Don't Worry, He Won't Get Far on Foot
Van Sant the screenwriter does a disservice to the material by constantly chopping up narrative strands into bite-size chunks and later circling back to key…
For its 40th anniversary, Martin Scorsese’s “Taxi Driver” is returning to the big screen for two nights only. On Sunday, October 16 and Wednesday, October 19, a digital presentation of the classic will be followed by a special Q&A recorded at the the 2016 Tribeca Film Festival, which included Scorsese, Robert De Niro, Jodie Foster and many others. This rare occasion to see “Taxi Driver” on the big screen, the absolute best way to experience it, will be happening at theaters across the country courtesy of Fathom Events.
In Roger’s Great Movies essay on the film, he wrote about the power of Scorsese’s film, especially in multiple viewings:
"The film can be seen as a series of his failed attempts to connect, every one of them hopelessly wrong. He asks a girl out on a date, and takes her to a porno movie. He sucks up to a political candidate, and ends by alarming him. He tries to make small talk with a Secret Service agent. He wants to befriend a child prostitute, but scares her away. He is so lonely that when he asks, "Who you talkin' to?" he is addressing himself in a mirror.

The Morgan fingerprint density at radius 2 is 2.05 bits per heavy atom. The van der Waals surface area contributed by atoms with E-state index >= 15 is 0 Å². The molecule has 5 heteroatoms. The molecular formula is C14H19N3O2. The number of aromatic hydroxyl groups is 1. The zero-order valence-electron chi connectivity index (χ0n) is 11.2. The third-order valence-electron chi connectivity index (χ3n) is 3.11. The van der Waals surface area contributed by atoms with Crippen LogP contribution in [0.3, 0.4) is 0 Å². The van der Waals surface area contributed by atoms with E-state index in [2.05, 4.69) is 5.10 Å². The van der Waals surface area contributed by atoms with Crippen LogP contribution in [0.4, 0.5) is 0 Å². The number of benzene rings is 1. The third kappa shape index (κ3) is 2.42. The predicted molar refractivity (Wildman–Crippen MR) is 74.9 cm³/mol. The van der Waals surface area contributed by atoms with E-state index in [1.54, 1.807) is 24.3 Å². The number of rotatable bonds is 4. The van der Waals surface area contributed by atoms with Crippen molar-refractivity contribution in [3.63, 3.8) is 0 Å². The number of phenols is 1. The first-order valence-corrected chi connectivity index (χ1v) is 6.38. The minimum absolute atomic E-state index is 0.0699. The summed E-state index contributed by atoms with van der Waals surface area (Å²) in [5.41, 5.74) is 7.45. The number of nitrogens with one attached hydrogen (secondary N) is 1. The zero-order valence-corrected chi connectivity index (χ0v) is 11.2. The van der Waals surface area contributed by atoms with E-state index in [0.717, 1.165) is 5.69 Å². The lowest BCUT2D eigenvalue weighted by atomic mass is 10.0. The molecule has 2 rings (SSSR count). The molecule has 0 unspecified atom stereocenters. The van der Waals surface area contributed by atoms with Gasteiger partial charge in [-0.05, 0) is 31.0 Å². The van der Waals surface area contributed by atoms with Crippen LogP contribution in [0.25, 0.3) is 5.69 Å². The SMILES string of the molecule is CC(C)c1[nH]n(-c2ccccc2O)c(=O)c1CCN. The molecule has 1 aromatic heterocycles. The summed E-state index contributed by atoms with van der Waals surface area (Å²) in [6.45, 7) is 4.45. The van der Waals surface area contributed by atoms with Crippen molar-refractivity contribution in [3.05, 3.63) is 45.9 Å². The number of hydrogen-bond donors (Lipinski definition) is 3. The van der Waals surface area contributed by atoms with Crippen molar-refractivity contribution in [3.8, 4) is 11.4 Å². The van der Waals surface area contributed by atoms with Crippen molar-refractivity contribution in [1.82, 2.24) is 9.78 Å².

This utter aloneness is at the center of "Taxi Driver," one of the best and most powerful of all films, and perhaps it is why so many people connect with it even though Travis Bickle would seem to be the most alienating of movie heroes. We have all felt as alone as Travis. Most of us are better at dealing with it.
["Taxi Driver"] is a film that does not grow dated, or overfamiliar. I have seen it dozens of times. Each time I see it, it works; I am drawn into Travis' underworld of alienation, loneliness, haplessness and anger."
For more information about the Fathom Events screening of "Taxi Driver," and to buy tickets, click here.
This message came to me from a reader named Peter Svensland. He and a fr...
An interview with Terry Gilliam, director of "The Man Who Killed Don Quixote."